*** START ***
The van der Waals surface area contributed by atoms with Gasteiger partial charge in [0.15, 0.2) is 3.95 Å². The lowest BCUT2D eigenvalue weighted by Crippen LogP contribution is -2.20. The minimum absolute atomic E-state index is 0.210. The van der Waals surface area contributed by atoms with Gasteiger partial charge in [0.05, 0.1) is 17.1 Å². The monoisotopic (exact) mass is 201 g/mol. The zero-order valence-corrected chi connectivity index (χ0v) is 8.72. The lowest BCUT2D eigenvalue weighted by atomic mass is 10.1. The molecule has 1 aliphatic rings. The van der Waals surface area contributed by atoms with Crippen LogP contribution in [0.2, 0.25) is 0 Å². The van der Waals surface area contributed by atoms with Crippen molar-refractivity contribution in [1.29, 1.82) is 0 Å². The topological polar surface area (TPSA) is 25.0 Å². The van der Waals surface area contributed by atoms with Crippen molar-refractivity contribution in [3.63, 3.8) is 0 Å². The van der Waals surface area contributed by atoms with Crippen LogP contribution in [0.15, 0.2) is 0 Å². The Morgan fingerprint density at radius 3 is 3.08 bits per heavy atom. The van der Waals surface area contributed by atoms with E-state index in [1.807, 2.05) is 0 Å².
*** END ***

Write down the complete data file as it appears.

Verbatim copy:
The van der Waals surface area contributed by atoms with Gasteiger partial charge in [0.15, 0.2) is 3.95 Å². The lowest BCUT2D eigenvalue weighted by Crippen LogP contribution is -2.20. The minimum absolute atomic E-state index is 0.210. The van der Waals surface area contributed by atoms with Gasteiger partial charge in [0.05, 0.1) is 17.1 Å². The monoisotopic (exact) mass is 201 g/mol. The zero-order valence-corrected chi connectivity index (χ0v) is 8.72. The lowest BCUT2D eigenvalue weighted by atomic mass is 10.1. The molecule has 1 aliphatic rings. The van der Waals surface area contributed by atoms with Crippen LogP contribution in [0.2, 0.25) is 0 Å². The van der Waals surface area contributed by atoms with Crippen molar-refractivity contribution in [1.29, 1.82) is 0 Å². The topological polar surface area (TPSA) is 25.0 Å². The van der Waals surface area contributed by atoms with Crippen molar-refractivity contribution in [3.63, 3.8) is 0 Å². The van der Waals surface area contributed by atoms with Crippen LogP contribution in [0.15, 0.2) is 0 Å². The Morgan fingerprint density at radius 3 is 3.08 bits per heavy atom. The van der Waals surface area contributed by atoms with E-state index in [1.807, 2.05) is 0 Å².